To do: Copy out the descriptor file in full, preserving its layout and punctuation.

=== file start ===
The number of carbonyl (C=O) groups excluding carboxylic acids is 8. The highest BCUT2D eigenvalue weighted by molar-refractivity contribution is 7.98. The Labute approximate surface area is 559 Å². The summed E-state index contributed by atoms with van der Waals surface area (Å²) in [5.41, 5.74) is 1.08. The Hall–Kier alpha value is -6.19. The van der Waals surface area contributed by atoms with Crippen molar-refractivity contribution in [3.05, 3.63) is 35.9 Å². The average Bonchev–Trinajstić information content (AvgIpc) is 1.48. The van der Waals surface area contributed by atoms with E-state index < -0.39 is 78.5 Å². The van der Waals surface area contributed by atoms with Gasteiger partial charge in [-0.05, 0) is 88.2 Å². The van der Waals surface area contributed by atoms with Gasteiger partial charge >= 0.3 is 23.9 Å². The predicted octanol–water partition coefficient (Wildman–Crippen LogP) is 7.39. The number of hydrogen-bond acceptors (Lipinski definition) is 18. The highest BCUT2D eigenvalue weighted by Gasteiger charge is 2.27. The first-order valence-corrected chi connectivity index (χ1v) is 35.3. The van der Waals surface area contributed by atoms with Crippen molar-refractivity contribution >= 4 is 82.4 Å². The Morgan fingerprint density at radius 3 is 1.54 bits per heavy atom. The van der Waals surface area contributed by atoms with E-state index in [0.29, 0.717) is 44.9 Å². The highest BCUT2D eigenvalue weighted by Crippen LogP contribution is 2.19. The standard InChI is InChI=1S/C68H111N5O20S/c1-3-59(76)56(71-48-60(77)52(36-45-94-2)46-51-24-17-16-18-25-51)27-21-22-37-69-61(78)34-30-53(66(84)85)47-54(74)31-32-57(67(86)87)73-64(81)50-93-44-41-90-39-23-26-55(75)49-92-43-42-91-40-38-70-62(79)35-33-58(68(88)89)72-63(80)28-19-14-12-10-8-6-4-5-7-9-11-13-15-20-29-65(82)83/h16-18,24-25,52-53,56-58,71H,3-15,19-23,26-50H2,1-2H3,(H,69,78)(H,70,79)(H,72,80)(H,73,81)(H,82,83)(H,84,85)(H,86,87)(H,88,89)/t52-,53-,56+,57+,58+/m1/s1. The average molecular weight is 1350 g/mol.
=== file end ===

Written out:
The number of carbonyl (C=O) groups excluding carboxylic acids is 8. The highest BCUT2D eigenvalue weighted by molar-refractivity contribution is 7.98. The Labute approximate surface area is 559 Å². The summed E-state index contributed by atoms with van der Waals surface area (Å²) in [5.41, 5.74) is 1.08. The Hall–Kier alpha value is -6.19. The van der Waals surface area contributed by atoms with Crippen molar-refractivity contribution in [3.05, 3.63) is 35.9 Å². The average Bonchev–Trinajstić information content (AvgIpc) is 1.48. The van der Waals surface area contributed by atoms with E-state index < -0.39 is 78.5 Å². The van der Waals surface area contributed by atoms with Gasteiger partial charge in [-0.05, 0) is 88.2 Å². The van der Waals surface area contributed by atoms with Gasteiger partial charge >= 0.3 is 23.9 Å². The predicted octanol–water partition coefficient (Wildman–Crippen LogP) is 7.39. The number of hydrogen-bond acceptors (Lipinski definition) is 18. The highest BCUT2D eigenvalue weighted by Gasteiger charge is 2.27. The first-order valence-corrected chi connectivity index (χ1v) is 35.3. The van der Waals surface area contributed by atoms with Crippen molar-refractivity contribution >= 4 is 82.4 Å². The Morgan fingerprint density at radius 3 is 1.54 bits per heavy atom. The van der Waals surface area contributed by atoms with E-state index in [0.29, 0.717) is 44.9 Å². The highest BCUT2D eigenvalue weighted by Crippen LogP contribution is 2.19. The standard InChI is InChI=1S/C68H111N5O20S/c1-3-59(76)56(71-48-60(77)52(36-45-94-2)46-51-24-17-16-18-25-51)27-21-22-37-69-61(78)34-30-53(66(84)85)47-54(74)31-32-57(67(86)87)73-64(81)50-93-44-41-90-39-23-26-55(75)49-92-43-42-91-40-38-70-62(79)35-33-58(68(88)89)72-63(80)28-19-14-12-10-8-6-4-5-7-9-11-13-15-20-29-65(82)83/h16-18,24-25,52-53,56-58,71H,3-15,19-23,26-50H2,1-2H3,(H,69,78)(H,70,79)(H,72,80)(H,73,81)(H,82,83)(H,84,85)(H,86,87)(H,88,89)/t52-,53-,56+,57+,58+/m1/s1. The average molecular weight is 1350 g/mol.